We have also, finally, figured out a way of dealing with Rosa the Cat’s nocturnal gardening adventures, something else I’ll post about in more detail later. Basically, I have built some little cloche bunkers out of chunks of polycarbonate roofing panel, and we have stretched crop netting over them. It’s taken a bit of experimentation and a few harsh words between the humans, but we now have the logistics sorted out. They don’t look very pretty but neither do beautiful rows of salad greens scratched out by the cat. I may try to buy another sheet or two of polycarbonate and build a few more cloches; we’ll see how it goes. The idea is supposed to be that they are temporary but Rosa is a remarkably intelligent and persistent cat. This is why we love her.
Today, so far, I’ve been tidying up the back garden again, and tomorrow I shall be down at the allotment starting something I never thought would happen, namely digging Bottom Third. So, finally, the entirety of my vegetable empire is under cultivation, mostly weed-free and growing what it should be growing.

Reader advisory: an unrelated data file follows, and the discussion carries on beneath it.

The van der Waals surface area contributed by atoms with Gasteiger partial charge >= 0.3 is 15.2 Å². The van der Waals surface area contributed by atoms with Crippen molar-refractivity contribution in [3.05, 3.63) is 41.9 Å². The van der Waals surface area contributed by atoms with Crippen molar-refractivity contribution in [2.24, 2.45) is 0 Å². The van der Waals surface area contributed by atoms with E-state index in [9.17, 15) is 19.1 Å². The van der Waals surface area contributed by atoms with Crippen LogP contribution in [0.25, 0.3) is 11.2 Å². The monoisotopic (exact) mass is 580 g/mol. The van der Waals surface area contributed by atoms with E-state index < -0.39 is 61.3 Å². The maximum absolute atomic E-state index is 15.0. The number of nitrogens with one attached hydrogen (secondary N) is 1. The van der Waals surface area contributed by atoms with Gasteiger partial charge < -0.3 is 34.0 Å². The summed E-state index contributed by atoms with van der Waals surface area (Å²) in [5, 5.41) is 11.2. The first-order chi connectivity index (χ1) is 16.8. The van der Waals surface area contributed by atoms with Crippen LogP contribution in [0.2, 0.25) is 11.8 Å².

The allotment and the back garden are now mostly tidy, and mostly growing things, so finally I have been able to turn my attention to the front garden. It has been covered in oriental poppies this year, and I left them alone on the basis that at least there was something flowering in the garden. Having said that, their serried ranks were more than a little overpowering and I was relieved when they finally died back and I could pull them up. They arrived of their own volition and have merrily self-seeded all over the place for the last few years. I’m glad to have them there but next year I think I will be rather more proactive about pulling them out if they’re in the wrong place as this year’s display was … excessive.